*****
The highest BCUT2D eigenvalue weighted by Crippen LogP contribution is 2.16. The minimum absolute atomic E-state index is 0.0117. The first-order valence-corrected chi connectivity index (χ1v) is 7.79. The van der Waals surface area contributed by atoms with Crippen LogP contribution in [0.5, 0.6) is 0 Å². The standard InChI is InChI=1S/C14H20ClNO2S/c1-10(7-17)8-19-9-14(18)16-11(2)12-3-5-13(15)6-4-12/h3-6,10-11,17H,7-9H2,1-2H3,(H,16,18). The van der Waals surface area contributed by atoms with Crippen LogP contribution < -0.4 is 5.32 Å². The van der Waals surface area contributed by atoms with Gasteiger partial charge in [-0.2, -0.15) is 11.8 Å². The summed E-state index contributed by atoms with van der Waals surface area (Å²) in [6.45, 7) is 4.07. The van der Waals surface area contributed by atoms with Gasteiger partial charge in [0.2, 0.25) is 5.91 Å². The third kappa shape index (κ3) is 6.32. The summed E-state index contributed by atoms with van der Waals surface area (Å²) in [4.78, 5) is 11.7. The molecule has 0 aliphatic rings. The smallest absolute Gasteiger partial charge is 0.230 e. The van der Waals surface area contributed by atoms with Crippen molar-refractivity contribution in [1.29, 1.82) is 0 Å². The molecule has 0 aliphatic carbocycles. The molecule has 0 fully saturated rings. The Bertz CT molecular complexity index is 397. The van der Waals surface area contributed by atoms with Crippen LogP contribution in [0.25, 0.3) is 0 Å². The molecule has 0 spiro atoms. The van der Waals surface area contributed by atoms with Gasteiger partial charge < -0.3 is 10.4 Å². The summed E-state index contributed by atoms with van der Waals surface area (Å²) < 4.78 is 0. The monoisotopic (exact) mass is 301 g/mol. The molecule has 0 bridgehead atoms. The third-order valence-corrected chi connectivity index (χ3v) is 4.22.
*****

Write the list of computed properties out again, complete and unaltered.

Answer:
The highest BCUT2D eigenvalue weighted by Crippen LogP contribution is 2.16. The minimum absolute atomic E-state index is 0.0117. The first-order valence-corrected chi connectivity index (χ1v) is 7.79. The van der Waals surface area contributed by atoms with Crippen LogP contribution in [0.5, 0.6) is 0 Å². The standard InChI is InChI=1S/C14H20ClNO2S/c1-10(7-17)8-19-9-14(18)16-11(2)12-3-5-13(15)6-4-12/h3-6,10-11,17H,7-9H2,1-2H3,(H,16,18). The van der Waals surface area contributed by atoms with Crippen LogP contribution < -0.4 is 5.32 Å². The van der Waals surface area contributed by atoms with Gasteiger partial charge in [-0.2, -0.15) is 11.8 Å². The summed E-state index contributed by atoms with van der Waals surface area (Å²) in [6.45, 7) is 4.07. The van der Waals surface area contributed by atoms with Gasteiger partial charge in [0.2, 0.25) is 5.91 Å². The third kappa shape index (κ3) is 6.32. The summed E-state index contributed by atoms with van der Waals surface area (Å²) in [4.78, 5) is 11.7. The molecule has 0 aliphatic rings. The smallest absolute Gasteiger partial charge is 0.230 e. The van der Waals surface area contributed by atoms with Crippen molar-refractivity contribution in [1.29, 1.82) is 0 Å². The molecule has 0 aliphatic carbocycles. The molecule has 0 fully saturated rings. The Bertz CT molecular complexity index is 397. The van der Waals surface area contributed by atoms with Crippen LogP contribution in [0.25, 0.3) is 0 Å². The molecule has 0 spiro atoms. The van der Waals surface area contributed by atoms with Gasteiger partial charge < -0.3 is 10.4 Å². The summed E-state index contributed by atoms with van der Waals surface area (Å²) < 4.78 is 0. The monoisotopic (exact) mass is 301 g/mol. The molecule has 0 bridgehead atoms. The third-order valence-corrected chi connectivity index (χ3v) is 4.22.